The Controversy of Stock Compensation Accounting
Date of Submission
Master of Science in Accounting
Employee stock options --Accounting
Call No. at the Univ. of New Haven Library
AS 36 .N29 Acc. 1993 no.7
Employee stock option plans are unique and considerably different from cash compensation. Employee stock option plans were designed to promote loyalty and provide the incentive to increase shareholder value. In recent years many variations of the basic employee stock option plan have been developed and are not specifically covered by existing standards. The existing accounting standards were set in 1953 and amended in 1972. The Financial Accounting Standards Board (FASB) began the employee stock option plan project in 1984 to improve the neutrality of the standards. Nine years later after many delays and heated debate FASB issued a proposed statement. The controversy centers on the issue of expense recognition, valuation methods, and measurement date. The new statement would require recognition of compensation expense regardless of the type of stock option plan and would require the use of an option pricing model to value the stock options.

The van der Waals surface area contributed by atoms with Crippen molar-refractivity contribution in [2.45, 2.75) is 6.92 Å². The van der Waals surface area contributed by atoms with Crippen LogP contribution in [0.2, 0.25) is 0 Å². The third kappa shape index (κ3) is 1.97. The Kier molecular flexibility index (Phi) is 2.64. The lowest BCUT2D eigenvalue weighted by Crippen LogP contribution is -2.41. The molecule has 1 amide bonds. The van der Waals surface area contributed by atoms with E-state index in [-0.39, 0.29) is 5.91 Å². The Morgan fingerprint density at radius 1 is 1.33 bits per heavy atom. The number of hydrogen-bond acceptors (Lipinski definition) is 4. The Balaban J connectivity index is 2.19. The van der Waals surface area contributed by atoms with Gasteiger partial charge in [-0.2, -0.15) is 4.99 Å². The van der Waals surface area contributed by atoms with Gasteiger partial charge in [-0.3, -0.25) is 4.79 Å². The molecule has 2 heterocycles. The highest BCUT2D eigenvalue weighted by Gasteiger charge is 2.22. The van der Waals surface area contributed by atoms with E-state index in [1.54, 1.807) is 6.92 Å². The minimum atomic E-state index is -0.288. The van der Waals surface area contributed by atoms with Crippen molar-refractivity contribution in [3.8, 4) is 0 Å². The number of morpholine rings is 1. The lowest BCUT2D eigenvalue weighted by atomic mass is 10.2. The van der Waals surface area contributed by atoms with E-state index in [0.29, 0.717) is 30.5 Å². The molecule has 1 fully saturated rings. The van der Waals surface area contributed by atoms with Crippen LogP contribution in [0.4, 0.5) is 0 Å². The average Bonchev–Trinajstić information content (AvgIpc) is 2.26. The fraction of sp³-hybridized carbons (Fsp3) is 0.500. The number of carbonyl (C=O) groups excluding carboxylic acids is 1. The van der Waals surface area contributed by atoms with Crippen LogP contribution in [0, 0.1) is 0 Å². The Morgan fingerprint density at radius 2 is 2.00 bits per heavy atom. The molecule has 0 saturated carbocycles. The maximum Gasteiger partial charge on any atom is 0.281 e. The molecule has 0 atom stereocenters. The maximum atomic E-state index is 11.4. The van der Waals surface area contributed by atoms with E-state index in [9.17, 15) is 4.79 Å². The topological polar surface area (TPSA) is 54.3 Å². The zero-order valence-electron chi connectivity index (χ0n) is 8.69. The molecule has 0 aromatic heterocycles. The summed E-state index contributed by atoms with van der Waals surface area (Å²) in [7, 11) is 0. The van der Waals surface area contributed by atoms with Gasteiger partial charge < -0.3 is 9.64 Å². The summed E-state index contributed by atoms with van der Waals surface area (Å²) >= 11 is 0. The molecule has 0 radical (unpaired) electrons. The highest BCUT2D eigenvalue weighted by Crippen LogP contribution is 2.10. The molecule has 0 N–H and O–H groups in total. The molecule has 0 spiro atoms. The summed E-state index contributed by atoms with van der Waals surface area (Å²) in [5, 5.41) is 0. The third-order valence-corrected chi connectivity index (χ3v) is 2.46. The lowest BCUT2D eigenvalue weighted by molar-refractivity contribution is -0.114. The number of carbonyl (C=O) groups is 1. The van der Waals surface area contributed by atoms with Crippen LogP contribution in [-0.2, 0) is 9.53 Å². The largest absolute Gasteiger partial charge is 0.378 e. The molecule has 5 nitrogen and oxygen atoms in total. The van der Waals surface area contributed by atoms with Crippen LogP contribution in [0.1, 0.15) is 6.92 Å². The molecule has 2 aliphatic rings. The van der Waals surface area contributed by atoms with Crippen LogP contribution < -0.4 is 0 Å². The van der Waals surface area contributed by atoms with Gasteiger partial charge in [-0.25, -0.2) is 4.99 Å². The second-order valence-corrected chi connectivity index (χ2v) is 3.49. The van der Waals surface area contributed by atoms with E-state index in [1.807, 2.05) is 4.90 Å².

This thesis is an in depth study of the current employee stock option accounting issues. A literature search was conducted to identify the issues surrounding the controversy in employee stock option accounting. I discuss the evolution of employee stock option plans, describe various types of plans, the current standard, the proposed standard and the arguments surrounding employee stock option accounting practices.
Sammut, Barbara, "The Controversy of Stock Compensation Accounting" (1993). Master's Theses. 101.